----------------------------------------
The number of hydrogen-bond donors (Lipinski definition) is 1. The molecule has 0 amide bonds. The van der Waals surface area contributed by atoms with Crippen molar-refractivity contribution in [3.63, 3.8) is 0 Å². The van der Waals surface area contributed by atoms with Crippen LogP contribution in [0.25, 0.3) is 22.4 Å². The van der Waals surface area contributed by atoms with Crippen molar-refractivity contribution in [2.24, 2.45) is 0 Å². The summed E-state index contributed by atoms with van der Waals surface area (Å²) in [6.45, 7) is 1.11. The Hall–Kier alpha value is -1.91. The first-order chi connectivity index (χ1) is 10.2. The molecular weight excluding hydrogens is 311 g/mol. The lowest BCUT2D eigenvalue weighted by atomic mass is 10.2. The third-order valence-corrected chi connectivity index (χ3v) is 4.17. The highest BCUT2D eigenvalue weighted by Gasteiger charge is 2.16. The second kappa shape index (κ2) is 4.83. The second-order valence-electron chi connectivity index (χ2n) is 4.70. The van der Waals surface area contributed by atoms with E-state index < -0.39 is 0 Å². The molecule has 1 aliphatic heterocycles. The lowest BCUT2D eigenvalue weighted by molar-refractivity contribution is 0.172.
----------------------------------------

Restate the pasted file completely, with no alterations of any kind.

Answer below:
The number of hydrogen-bond donors (Lipinski definition) is 1. The molecule has 0 amide bonds. The van der Waals surface area contributed by atoms with Crippen molar-refractivity contribution in [3.63, 3.8) is 0 Å². The van der Waals surface area contributed by atoms with Crippen LogP contribution in [0.25, 0.3) is 22.4 Å². The van der Waals surface area contributed by atoms with Crippen molar-refractivity contribution in [2.24, 2.45) is 0 Å². The summed E-state index contributed by atoms with van der Waals surface area (Å²) in [6.45, 7) is 1.11. The Hall–Kier alpha value is -1.91. The first-order chi connectivity index (χ1) is 10.2. The molecular weight excluding hydrogens is 311 g/mol. The lowest BCUT2D eigenvalue weighted by atomic mass is 10.2. The third-order valence-corrected chi connectivity index (χ3v) is 4.17. The highest BCUT2D eigenvalue weighted by Gasteiger charge is 2.16. The second kappa shape index (κ2) is 4.83. The second-order valence-electron chi connectivity index (χ2n) is 4.70. The van der Waals surface area contributed by atoms with E-state index < -0.39 is 0 Å². The molecule has 1 aliphatic heterocycles. The lowest BCUT2D eigenvalue weighted by molar-refractivity contribution is 0.172.